Thinking Jacob

Maybe, just maybe…

October 23, 1989

As I mentioned in my last post, for the past few months I haven’t been able to shake the story of Jacob Wetterling from my brain. Suddenly, it’s all I think about. So, rather than fight it, I decided to dive in and learn all I could about the Jacob Wetterling case. Of course, I’m not so vain to think I might be able to discover something that the world’s best forensic investigators may have missed. It’s not that. It’s just… this feeling… a hopeful feeling that maybe they’re getting close to an answer. And maybe if we could all just “think Jacob” hard enough, maybe we can somehow help.

*Eye roll*

Yes, here we go once again. I’m sure you’re wondering why I suddenly care about something that happened 21 years ago to a family I know nothing about. And, once again, the answer is I don’t know. I can’t really explain it. All I know is, I can’t stop “thinking Jacob.”

So, I started Googling.

For those who don’t know Jacob’s story, here’s a little background. On the evening of Sunday, October 22, 1989, 11 year old Jacob Wetterling was home with his friend Aaron Larson (also 11), his 10 year old brother Trevor, and his 8 year old sister. His parents had been invited out to a dinner party in Clearwater (about 30 minutes away), and his oldest sister (13) was staying over at a friend’s house.

[Right away I wondered why the kids were having sleepovers on a school night, but it turns out they had Monday off for the state’s annual teacher’s conference.]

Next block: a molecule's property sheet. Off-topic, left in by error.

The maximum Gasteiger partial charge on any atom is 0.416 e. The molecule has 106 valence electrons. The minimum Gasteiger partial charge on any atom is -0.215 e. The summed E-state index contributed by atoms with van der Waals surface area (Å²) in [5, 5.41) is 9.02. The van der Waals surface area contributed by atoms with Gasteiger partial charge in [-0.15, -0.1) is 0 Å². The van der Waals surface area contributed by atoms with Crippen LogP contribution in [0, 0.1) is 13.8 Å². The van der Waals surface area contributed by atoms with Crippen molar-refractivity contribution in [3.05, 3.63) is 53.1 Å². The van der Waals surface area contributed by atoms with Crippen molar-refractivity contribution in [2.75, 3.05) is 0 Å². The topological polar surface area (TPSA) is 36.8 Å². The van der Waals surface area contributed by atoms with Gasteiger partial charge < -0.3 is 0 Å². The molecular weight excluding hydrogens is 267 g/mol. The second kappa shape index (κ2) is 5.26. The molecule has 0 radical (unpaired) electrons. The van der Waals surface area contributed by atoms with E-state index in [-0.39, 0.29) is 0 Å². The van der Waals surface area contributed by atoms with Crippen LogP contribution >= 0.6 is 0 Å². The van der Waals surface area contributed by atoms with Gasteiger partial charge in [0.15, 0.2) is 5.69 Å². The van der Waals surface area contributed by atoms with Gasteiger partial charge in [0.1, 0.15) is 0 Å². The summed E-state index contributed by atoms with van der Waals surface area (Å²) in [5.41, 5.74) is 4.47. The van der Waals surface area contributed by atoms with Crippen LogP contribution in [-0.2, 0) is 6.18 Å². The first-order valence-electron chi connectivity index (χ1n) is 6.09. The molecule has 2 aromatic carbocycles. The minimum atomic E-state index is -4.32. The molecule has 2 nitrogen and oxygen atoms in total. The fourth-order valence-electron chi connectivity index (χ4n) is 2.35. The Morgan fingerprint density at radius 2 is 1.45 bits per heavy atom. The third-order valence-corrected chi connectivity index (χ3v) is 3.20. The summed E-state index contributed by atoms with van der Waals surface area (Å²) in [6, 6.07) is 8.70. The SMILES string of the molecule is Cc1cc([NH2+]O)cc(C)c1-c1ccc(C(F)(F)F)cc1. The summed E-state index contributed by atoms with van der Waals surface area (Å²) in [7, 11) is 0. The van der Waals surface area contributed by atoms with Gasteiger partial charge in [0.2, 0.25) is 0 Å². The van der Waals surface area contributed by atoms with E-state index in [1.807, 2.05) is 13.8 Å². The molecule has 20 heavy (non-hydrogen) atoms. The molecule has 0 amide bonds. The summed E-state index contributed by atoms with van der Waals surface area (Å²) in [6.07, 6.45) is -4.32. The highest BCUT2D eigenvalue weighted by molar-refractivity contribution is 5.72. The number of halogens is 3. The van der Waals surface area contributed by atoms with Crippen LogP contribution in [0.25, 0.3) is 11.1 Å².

It had been a beautiful fall day, with sunny skies and a high in the upper 60s. Sometime before 9pm, Trevor called his mother to ask if the kids could ride their bikes to the Tom Thumb convenience store (about a mile away) to rent a movie. Patty Wetterling said no; it was past dark and she was concerned about cars not being able to see them. After she hung up, the boys revised their plan and called back, this time asking for their father, Jerry Wetterling. Jacob told his father he would wear an orange reflective vest, Trevor would carry a flashlight, and Aaron would wear a white sweatshirt. They also mentioned that their younger sister didn’t want to go, so they’d asked their 14 year old neighbor to come over and babysit her while they were gone. Jerry thought it was a sound plan. He also knew Jacob had had a tough day at hockey tryouts earlier in the day and could use a lift in his spirits. He relented.

So, off the boys went; two on bicycle, and one on a scooter. They made it to the Tom Thumb, rented the movie Naked Gun, then started on their way home. Around 9:15pm, as they neared a particularly dark stretch of road, a man with dark clothing, a face mask and a hand gun suddenly appeared out of the ditch and told them to stop. He had a low, gravely voice and told Trevor to turn off his flashlight, then told all the boys to throw their bikes in the ditch. Next, he told them to lie face down in the ditch, then asked each of them how old they were. After the boys replied, the masked man told 10-year-old Trevor to get up, run toward the woods, and not look back or he would shoot. Next, he turned the two 11-year-olds over and looked at their faces. He grabbed Aaron, Jacob’s friend, and told him the same thing he’d said to Trevor. Run toward the woods, and don’t look back or he’d shoot. He then grabbed Jacob by the elbow and began dragging him away. When Aaron caught up to Trevor, the two boys looked back to see that Jacob and the man had vanished. Neither one had seen a getaway car.